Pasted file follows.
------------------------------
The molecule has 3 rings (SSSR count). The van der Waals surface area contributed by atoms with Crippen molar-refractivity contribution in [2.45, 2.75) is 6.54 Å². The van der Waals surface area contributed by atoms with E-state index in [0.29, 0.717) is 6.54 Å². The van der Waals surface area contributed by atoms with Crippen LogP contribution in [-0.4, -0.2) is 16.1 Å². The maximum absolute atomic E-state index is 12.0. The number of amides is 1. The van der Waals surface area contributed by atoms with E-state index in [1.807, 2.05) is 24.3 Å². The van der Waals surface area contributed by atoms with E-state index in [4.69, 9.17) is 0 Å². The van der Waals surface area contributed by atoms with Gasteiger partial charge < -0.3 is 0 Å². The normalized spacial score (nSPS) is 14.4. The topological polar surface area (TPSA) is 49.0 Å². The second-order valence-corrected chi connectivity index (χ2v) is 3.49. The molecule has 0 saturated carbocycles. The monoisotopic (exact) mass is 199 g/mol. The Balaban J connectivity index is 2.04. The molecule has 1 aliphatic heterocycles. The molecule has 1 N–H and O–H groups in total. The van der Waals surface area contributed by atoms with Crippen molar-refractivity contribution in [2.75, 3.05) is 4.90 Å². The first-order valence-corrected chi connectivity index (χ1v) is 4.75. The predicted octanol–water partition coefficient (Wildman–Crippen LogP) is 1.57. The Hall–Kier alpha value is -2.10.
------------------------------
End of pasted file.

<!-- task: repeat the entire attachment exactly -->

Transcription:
The molecule has 3 rings (SSSR count). The van der Waals surface area contributed by atoms with Crippen molar-refractivity contribution in [2.45, 2.75) is 6.54 Å². The van der Waals surface area contributed by atoms with E-state index in [0.29, 0.717) is 6.54 Å². The van der Waals surface area contributed by atoms with Crippen LogP contribution in [-0.4, -0.2) is 16.1 Å². The maximum absolute atomic E-state index is 12.0. The number of amides is 1. The van der Waals surface area contributed by atoms with E-state index in [1.807, 2.05) is 24.3 Å². The van der Waals surface area contributed by atoms with E-state index in [4.69, 9.17) is 0 Å². The van der Waals surface area contributed by atoms with Gasteiger partial charge < -0.3 is 0 Å². The normalized spacial score (nSPS) is 14.4. The topological polar surface area (TPSA) is 49.0 Å². The second-order valence-corrected chi connectivity index (χ2v) is 3.49. The molecule has 0 saturated carbocycles. The monoisotopic (exact) mass is 199 g/mol. The Balaban J connectivity index is 2.04. The molecule has 1 aliphatic heterocycles. The molecule has 1 N–H and O–H groups in total. The van der Waals surface area contributed by atoms with Crippen molar-refractivity contribution in [2.75, 3.05) is 4.90 Å². The first-order valence-corrected chi connectivity index (χ1v) is 4.75. The predicted octanol–water partition coefficient (Wildman–Crippen LogP) is 1.57. The Hall–Kier alpha value is -2.10.